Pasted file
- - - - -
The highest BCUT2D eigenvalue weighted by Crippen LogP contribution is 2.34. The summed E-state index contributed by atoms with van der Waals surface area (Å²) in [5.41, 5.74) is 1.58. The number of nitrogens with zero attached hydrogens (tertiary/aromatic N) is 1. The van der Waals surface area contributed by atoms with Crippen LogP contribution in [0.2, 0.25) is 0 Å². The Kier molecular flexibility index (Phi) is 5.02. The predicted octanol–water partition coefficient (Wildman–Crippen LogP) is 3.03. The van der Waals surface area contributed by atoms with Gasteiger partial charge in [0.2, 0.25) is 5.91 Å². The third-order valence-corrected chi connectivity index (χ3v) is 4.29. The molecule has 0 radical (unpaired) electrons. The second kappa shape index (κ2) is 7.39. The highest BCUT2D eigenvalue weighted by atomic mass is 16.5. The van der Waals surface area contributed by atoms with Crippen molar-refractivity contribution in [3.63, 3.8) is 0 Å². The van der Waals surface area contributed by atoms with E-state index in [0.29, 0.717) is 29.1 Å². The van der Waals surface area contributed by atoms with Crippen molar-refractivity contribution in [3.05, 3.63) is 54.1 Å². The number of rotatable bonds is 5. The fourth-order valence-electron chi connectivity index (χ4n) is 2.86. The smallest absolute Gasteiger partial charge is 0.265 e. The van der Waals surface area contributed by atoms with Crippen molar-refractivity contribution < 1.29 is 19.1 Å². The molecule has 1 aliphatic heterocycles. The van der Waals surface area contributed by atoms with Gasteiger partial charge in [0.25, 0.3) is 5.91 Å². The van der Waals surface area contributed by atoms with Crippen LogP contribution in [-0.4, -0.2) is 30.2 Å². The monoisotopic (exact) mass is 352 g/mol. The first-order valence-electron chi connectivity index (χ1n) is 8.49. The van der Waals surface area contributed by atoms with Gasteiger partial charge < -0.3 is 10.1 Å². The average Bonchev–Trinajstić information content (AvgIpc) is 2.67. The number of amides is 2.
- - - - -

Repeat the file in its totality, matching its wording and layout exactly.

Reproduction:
The highest BCUT2D eigenvalue weighted by Crippen LogP contribution is 2.34. The summed E-state index contributed by atoms with van der Waals surface area (Å²) in [5.41, 5.74) is 1.58. The number of nitrogens with zero attached hydrogens (tertiary/aromatic N) is 1. The van der Waals surface area contributed by atoms with Crippen LogP contribution in [0.2, 0.25) is 0 Å². The Kier molecular flexibility index (Phi) is 5.02. The predicted octanol–water partition coefficient (Wildman–Crippen LogP) is 3.03. The van der Waals surface area contributed by atoms with Gasteiger partial charge in [0.2, 0.25) is 5.91 Å². The third-order valence-corrected chi connectivity index (χ3v) is 4.29. The molecule has 0 radical (unpaired) electrons. The second kappa shape index (κ2) is 7.39. The highest BCUT2D eigenvalue weighted by atomic mass is 16.5. The van der Waals surface area contributed by atoms with Crippen molar-refractivity contribution in [3.63, 3.8) is 0 Å². The van der Waals surface area contributed by atoms with E-state index in [0.29, 0.717) is 29.1 Å². The van der Waals surface area contributed by atoms with Crippen molar-refractivity contribution in [3.05, 3.63) is 54.1 Å². The number of rotatable bonds is 5. The fourth-order valence-electron chi connectivity index (χ4n) is 2.86. The smallest absolute Gasteiger partial charge is 0.265 e. The van der Waals surface area contributed by atoms with Crippen molar-refractivity contribution < 1.29 is 19.1 Å². The molecule has 1 aliphatic heterocycles. The van der Waals surface area contributed by atoms with Gasteiger partial charge in [0.25, 0.3) is 5.91 Å². The van der Waals surface area contributed by atoms with Crippen LogP contribution in [-0.4, -0.2) is 30.2 Å². The monoisotopic (exact) mass is 352 g/mol. The first-order valence-electron chi connectivity index (χ1n) is 8.49. The van der Waals surface area contributed by atoms with Gasteiger partial charge < -0.3 is 10.1 Å². The average Bonchev–Trinajstić information content (AvgIpc) is 2.67. The number of amides is 2.